Apple vs FBI
The FBI is taking on another iPhone, this time in a murder case in Arkansas. Getty Images

Emboldened by their success in hacking into the iPhone of a terrorist in California, the FBI is now helping an Arkansas prosecutor unlock an iPhone and iPod belonging to two teenagers accused of killing a couple.

A judge agreed to postpone the trial of one of the teens, 18-year-old Hunter Drexler, to give the prosecutor time to reach out to the FBI and time for agents to do the work, the Los Angeles Times reported. "We always appreciate their cooperation and willingness to help their local law enforcement partners," said Faulkner County Prosecuting Attorney Cody Hiland.

Drexler and 15-year-old Justin Staton are accused of killing Robert and Patricia Cogdell at their home in Conway, north of Little Rock, in July 2015. The Cogdells had raised Staton as their grandson.

Drexler and Staton have both pleaded not guilty to capital murder, aggravated robbery and other charges in the deaths of the couple, who were both 66. After weeks battling in vain with Apple to help the agency, the FBI managed on its own to gain access to an iPhone belonging to Syed Farook, who died with his wife in a gun battle with police after they killed 14 people in San Bernardino, California, in December 2015. Officials are not saying how they managed to do this though Apple would very much like to know.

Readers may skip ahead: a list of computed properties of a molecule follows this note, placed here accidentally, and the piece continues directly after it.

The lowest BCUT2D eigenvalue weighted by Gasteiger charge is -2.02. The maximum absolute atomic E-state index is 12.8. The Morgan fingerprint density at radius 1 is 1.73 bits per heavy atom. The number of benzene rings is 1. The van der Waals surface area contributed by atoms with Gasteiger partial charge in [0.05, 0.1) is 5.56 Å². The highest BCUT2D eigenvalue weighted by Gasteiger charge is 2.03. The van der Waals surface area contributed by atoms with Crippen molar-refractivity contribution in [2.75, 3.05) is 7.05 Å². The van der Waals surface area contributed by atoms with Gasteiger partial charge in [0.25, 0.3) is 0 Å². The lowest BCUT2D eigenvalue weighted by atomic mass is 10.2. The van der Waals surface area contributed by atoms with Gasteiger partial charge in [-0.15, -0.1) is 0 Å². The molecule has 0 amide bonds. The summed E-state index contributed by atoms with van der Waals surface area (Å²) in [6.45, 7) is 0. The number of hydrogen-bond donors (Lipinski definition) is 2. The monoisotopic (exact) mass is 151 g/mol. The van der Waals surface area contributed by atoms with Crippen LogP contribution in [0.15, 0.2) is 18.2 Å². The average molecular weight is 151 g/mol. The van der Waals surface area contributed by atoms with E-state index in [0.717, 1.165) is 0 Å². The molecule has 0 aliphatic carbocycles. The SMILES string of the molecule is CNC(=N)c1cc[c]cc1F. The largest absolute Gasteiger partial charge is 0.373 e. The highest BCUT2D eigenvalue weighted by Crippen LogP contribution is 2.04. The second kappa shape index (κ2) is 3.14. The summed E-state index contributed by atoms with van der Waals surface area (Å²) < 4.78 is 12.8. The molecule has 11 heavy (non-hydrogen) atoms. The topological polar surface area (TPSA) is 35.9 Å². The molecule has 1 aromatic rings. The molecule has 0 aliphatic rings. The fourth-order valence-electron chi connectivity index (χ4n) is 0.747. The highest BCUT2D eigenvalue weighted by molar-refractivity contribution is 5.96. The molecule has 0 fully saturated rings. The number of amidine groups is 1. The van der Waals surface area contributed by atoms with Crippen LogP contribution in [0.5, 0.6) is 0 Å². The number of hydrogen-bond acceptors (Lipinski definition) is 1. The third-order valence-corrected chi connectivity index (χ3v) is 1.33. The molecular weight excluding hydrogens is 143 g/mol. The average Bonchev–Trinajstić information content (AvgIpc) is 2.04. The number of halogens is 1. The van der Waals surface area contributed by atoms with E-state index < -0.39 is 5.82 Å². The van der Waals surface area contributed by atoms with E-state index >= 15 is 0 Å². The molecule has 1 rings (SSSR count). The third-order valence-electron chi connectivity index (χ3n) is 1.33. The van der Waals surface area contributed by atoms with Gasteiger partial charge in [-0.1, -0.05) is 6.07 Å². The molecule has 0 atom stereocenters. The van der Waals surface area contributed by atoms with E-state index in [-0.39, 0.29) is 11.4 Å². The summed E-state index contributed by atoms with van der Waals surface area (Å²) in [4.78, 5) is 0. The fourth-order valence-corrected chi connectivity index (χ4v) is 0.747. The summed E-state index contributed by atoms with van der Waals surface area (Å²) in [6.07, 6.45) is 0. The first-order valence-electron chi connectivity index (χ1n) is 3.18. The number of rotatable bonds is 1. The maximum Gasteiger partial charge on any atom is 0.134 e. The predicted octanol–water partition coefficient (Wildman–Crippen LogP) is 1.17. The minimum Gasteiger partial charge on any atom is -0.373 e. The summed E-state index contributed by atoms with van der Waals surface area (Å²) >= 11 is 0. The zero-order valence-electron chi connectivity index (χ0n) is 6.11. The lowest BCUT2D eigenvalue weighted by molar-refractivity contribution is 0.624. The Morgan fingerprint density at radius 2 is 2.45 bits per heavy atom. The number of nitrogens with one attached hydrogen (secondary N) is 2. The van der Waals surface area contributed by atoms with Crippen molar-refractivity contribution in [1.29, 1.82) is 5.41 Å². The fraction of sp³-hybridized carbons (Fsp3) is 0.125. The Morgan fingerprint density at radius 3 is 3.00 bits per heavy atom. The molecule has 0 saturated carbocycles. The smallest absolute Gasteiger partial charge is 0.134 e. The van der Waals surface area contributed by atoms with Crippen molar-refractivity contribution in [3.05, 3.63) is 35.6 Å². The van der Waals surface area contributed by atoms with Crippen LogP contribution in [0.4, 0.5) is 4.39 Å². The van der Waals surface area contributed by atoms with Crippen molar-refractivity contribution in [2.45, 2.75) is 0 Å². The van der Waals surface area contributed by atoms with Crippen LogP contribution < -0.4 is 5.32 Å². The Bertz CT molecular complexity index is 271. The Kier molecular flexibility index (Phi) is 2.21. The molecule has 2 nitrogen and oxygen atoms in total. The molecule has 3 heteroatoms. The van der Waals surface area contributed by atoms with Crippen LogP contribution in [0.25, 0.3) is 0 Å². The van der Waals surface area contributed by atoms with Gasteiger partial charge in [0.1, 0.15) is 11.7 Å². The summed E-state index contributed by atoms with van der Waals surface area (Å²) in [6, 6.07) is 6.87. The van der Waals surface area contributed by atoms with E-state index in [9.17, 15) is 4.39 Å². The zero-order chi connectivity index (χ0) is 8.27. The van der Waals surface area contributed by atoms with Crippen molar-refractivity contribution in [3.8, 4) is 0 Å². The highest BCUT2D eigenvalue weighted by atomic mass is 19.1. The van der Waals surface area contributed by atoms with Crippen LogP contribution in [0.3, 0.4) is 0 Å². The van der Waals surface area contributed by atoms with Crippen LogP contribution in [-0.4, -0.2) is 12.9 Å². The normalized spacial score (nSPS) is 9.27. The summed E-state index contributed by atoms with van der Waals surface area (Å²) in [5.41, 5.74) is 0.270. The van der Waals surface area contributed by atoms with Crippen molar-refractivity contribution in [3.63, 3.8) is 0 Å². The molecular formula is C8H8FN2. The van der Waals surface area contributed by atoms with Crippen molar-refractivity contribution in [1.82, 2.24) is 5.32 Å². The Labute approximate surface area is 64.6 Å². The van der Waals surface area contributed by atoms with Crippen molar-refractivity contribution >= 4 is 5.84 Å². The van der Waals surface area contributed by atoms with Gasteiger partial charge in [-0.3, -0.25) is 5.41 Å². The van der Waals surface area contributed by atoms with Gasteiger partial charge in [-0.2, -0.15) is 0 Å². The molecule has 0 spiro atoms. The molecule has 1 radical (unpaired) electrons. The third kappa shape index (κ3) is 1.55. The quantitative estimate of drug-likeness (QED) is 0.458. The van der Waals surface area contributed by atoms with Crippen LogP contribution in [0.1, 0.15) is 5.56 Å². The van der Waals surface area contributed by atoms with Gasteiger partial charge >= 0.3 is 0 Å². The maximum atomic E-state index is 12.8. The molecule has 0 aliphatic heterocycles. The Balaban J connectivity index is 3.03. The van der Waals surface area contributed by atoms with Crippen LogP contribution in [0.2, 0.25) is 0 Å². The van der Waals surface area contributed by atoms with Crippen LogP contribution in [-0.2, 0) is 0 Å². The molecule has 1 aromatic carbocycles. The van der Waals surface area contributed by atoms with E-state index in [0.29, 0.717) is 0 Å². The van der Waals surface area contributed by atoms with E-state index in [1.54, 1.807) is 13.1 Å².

The US government has a policy of sharing discovered technology flaws with companies. Under the US vulnerabilities equities process, the government is supposed to disclose security issues so companies can devise fixes to protect data, reports Reuters. But there are exceptions for law enforcement so the FBI may not be required to share their iPhone-hacking technique.

The final determination will likely be made by a White House group formed during the Obama administration to review computer security flaws discovered by federal agencies and decide whether they should be revealed.

In the Arkansas case, FBI authorities aren't saying if they plan to use the same method they utilized in the Farook case with the teens' iPhone — or iPod. Drexler's iPhone 6 was a later model phone than Farook's, according to the LA Times.

Drexler's attorney has said he's not concerned with anything on his client's phone. Prosecutors believe Staton discussed murder plans using his iPod.